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The Best Way to Let Your Current Job Know You're Moving on to a New Job

 The Internet is awash with stories and even news articles about dramatic job exits. They often make us wish we had the “courage” to do likewise. The idea of an email to your boss telling him or her exactly what you think of them, copied to the entire company, may make us laugh, but what are the implications of such an exit? The most obvious one is that you are unlikely to get a good reference from your previous employer. In fact, your reputation may well be the biggest casualty in this scenario.

Sure, a dramatic exit makes the news, but what happened to that individual after the exit? While it might seem like a good idea at the time, when the dust settles, you will have harmed yourself the most. So, resist the temptation to act on that impulse.

Most of us reach a time early in our career where those entry-level jobs that drew us in no longer hold the same thrill they once did. That’s fine. All employers expect their employees either to seek internal promotions or to look elsewhere for the next step on that long career ladder.

How to Find a New Job

The choice to use your expanding network to help you is a seemingly obvious decision. However, before you start putting the word out that you are back in the market, review your network carefully. Be careful not to let current colleagues or mutual friends know. You do not want your current employer to find out about your job switch before you are ready to tell them.

Recruitment companies, such as First Job, are always a good starting point. They have a code of ethics that includes not telling your current employer that you are looking to leave, and they can market you to a wide range of prospective new employers.

Job Switch Tips

Review the company policy for resigning and your contract for any notice period required. If there is no policy, two weeks is standard; however, many companies will ask you to leave immediately once they know you are moving on. Do not take this personally. It is standard practice and not a reflection on you.

Have a job lined up before you put in your notice. Do not quit and then undertake your search for another entry-level job.

Never criticize your current employer during interviews. Your prospective employer will not be impressed with your disloyalty.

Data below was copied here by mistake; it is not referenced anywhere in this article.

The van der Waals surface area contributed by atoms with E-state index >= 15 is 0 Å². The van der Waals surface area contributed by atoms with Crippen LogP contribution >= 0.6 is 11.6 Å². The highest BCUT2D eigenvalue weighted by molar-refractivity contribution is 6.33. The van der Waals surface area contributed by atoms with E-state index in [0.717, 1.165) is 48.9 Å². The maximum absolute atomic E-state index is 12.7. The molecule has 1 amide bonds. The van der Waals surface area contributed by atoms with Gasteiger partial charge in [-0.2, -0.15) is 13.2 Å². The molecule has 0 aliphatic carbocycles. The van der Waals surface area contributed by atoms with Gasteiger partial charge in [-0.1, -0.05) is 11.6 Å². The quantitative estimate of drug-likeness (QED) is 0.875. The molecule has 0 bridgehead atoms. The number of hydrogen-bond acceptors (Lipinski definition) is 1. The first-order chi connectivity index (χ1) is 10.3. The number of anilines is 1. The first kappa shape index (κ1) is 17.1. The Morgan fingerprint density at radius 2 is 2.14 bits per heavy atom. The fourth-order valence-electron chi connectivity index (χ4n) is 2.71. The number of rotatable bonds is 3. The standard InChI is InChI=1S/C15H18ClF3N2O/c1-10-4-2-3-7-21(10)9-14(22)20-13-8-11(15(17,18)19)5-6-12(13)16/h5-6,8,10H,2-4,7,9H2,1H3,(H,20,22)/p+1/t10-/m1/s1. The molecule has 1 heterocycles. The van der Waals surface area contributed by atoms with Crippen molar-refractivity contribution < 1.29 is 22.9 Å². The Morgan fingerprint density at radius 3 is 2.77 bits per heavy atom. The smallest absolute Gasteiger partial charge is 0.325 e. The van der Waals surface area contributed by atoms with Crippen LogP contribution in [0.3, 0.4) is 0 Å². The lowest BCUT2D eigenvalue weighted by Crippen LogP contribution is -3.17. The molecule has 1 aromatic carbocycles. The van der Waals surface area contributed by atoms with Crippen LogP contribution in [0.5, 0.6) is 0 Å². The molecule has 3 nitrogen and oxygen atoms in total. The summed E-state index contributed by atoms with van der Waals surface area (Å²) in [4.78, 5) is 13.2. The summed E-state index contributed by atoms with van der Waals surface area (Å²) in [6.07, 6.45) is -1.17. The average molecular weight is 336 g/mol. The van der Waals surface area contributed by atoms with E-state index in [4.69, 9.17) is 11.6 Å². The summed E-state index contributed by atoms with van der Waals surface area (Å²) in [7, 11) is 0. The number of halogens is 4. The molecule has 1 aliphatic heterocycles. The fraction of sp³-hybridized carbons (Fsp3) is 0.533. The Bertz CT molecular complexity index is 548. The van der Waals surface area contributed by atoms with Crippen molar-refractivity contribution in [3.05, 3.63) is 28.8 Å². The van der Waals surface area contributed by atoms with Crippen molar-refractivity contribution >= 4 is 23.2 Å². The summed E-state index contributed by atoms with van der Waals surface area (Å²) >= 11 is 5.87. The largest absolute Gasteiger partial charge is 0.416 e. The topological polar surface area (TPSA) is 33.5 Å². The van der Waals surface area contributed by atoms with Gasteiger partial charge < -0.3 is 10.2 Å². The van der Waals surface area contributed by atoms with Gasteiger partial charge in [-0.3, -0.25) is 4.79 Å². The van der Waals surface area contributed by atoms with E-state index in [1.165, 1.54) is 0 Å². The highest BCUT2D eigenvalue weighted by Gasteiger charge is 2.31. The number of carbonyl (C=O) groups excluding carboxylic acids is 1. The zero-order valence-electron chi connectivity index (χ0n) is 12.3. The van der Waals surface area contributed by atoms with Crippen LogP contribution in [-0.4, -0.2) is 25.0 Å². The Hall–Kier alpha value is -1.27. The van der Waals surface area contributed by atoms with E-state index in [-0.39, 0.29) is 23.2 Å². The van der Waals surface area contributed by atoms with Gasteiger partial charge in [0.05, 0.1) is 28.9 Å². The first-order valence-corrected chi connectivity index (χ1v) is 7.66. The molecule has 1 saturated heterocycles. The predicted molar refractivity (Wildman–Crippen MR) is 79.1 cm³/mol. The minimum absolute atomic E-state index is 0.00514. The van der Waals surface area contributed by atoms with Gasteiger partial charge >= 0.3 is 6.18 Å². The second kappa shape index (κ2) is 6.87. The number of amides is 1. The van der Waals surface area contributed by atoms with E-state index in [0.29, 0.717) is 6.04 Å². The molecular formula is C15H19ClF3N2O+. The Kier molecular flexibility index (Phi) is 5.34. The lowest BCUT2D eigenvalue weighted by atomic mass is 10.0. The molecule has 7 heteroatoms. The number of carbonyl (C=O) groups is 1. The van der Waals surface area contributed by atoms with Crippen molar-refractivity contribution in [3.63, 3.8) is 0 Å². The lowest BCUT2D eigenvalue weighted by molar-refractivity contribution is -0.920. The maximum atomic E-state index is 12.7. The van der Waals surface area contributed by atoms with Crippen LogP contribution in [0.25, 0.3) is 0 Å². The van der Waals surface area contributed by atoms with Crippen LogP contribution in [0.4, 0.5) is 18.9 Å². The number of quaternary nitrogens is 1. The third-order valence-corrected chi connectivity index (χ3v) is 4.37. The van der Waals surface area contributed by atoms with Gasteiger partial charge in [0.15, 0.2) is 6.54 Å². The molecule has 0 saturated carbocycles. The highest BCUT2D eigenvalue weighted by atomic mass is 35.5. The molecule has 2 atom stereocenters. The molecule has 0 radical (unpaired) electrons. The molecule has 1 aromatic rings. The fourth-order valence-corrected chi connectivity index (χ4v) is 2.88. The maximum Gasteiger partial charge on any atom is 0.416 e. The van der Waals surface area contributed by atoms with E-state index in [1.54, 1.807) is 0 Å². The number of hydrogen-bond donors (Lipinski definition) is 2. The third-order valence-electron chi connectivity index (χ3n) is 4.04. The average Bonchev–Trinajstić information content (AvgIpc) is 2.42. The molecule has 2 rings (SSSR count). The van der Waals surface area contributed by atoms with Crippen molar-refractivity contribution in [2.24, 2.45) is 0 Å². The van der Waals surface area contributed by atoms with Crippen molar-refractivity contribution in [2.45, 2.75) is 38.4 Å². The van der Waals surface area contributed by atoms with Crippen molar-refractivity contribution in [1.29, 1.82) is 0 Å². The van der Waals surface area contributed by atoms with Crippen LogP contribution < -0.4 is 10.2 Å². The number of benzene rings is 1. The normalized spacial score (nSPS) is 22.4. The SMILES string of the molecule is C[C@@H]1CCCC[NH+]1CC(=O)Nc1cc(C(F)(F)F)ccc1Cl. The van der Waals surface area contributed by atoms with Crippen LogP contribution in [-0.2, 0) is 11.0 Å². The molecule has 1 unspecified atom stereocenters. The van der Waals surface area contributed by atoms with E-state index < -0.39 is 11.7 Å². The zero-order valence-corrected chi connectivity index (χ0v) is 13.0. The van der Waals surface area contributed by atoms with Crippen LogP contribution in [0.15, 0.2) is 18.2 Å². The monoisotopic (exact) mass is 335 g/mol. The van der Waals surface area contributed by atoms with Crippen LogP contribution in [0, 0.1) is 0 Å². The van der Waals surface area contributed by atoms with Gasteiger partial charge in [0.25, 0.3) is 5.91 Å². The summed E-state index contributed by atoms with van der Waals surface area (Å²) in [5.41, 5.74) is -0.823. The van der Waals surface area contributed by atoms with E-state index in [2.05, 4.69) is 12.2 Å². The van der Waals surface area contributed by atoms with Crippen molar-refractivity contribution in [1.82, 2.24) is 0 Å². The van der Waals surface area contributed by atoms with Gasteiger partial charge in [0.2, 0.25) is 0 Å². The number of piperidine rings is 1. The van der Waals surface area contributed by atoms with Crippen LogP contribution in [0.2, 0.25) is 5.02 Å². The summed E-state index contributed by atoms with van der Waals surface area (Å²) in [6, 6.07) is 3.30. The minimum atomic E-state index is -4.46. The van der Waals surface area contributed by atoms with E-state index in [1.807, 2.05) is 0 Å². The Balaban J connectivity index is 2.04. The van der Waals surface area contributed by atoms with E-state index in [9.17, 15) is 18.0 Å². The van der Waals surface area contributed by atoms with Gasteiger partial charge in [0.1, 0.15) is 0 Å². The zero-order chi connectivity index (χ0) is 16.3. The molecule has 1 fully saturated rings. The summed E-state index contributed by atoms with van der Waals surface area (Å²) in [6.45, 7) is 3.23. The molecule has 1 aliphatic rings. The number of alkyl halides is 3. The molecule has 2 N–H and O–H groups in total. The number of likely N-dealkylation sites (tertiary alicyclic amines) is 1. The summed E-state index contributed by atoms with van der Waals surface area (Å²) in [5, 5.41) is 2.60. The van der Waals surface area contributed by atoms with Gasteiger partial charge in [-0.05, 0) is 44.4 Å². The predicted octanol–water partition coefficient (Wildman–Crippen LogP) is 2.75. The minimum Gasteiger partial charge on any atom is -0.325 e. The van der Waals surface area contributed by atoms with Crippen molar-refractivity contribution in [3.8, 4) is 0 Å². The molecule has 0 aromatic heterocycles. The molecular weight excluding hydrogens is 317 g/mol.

Quit only after you have a firm offer in writing and agree to a start date that is fair to the employer you are planning to leave. This gives your new employer a good impression of your professional attitude.

Always tell your immediate boss first. Do not risk a colleague letting them know before you have a chance to explain your decision to leave.

Offer your resignation first in person and then also in writing. Explain your reasoning, and do it without trashing the company that has given you experience and opportunities to develop your potential. It’s always a good idea to thank your boss and the company for those opportunities.

Finish your work before you go. Leaving a pile of work for others is unprofessional and could damage your reputation. This is not always possible, so if there is work that needs to be handed over, take the time to write down what you have done and what needs to be done by others. Offer to train a colleague in any areas that may be necessary.

Ask for a letter of recommendation from your boss. That’s why you don’t want to leave on bad terms with any superior. Letters of recommendation are vital when you’re seeking new jobs.

Remove any personal correspondence from your work computer.

Work during your notice period with the same professionalism that you maintained during your employment.

The above steps might seem boring – many of us dream about walking into someone’s office and telling them exactly what we think of them – but, in the end, the loser in that scenario is you.

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